Young maths whiz learned his sums buying stocks

PUBLISHED : Thursday, 07 October, 2010, 12:00am
UPDATED : Thursday, 07 October, 2010, 12:00am
 

Mervyn Tong Ho-wang cut his teeth in the stock market when he was in Primary Three. That was when his father gave him HK$64,000 to buy Hong Kong Exchanges and Clearing shares at HK$129.90.

The share price is over HK$150 today, but the 10-year-old knows that's only part of the story of his investment. 'It's much lower than the peak before the economic crisis hit,' the Primary Five student said. 'It sold for HK$268.60 per share then.'

His recall of such data doesn't surprise his lawyer father, Anthony Tong Tat-hay, who says the maths prodigy - who has just become the youngest student to attempt a maths test for secondary school students - showed exceptional talent with numbers from the age of two. 'He has very high sensitivity to numbers,' Tong said, recalling how Mervin could remember the numbers on a lamp post when he was a toddler.

The boy was among students receiving awards yesterday for their accomplishments in the third annual World Class Tests in Mathematics and Problem Solving run by the Hong Kong University of Science and Technology.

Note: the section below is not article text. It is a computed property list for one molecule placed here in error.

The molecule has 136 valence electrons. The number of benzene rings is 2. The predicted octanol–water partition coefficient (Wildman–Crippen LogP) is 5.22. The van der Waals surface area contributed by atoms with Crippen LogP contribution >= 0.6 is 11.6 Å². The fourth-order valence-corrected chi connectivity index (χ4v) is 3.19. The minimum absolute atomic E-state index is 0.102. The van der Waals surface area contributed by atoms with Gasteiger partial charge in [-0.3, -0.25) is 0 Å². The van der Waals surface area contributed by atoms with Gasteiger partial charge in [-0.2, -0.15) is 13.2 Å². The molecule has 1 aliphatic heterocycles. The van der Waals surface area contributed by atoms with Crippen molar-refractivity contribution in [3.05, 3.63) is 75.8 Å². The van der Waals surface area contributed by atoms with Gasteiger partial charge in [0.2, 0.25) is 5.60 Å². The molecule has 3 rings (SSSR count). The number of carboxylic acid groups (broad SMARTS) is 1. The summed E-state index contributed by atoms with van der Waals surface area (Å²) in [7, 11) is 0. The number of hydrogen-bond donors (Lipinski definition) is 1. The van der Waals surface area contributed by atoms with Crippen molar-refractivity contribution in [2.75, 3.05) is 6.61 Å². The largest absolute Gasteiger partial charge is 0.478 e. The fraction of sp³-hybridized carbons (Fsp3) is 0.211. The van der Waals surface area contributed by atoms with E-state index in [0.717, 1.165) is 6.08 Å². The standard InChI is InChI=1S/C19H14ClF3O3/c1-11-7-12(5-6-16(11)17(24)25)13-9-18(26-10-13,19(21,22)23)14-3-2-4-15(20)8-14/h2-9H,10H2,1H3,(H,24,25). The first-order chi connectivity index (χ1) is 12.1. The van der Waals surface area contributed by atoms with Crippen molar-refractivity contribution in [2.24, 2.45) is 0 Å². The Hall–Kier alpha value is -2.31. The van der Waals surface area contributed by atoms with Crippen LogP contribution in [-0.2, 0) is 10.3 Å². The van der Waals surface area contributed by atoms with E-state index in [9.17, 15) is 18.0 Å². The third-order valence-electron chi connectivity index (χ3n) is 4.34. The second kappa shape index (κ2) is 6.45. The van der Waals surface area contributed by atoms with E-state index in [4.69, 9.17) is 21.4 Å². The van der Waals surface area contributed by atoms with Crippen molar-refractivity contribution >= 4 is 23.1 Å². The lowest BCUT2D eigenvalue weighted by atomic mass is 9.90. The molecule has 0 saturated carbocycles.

The event drew 2,273 secondary and primary entrants in the 8-11 and 12-14 age groups.

Mervyn scored distinctions in mathematics and problem solving. 'I took the primary one last year. But it was too easy,' he said.

In the younger age group, there was a marked drop in the percentage of top performers this year compared to last year, mathematics department associate professor Wong Man-yu said. Just over a third scored a distinction in mathematics, compared with 54 per cent the year before. In problem solving, 40 per cent scored distinctions, down from 52 per cent.

The older group scored similarly to last year with 41 per cent notching up distinctions in maths (39 per cent the year before), and 31 per cent doing well in problem solving, the same as last year.

Wong said students performed the worst in algebra. 'The algebra section has two components - one giving answers and the other explaining the rationale behind the answers,' she said. 'While candidates could provide correct answers, they had great difficulty in explaining how they came to the answers. Using words to explain mathematical thoughts is a high-level skill that local students have yet to master.'

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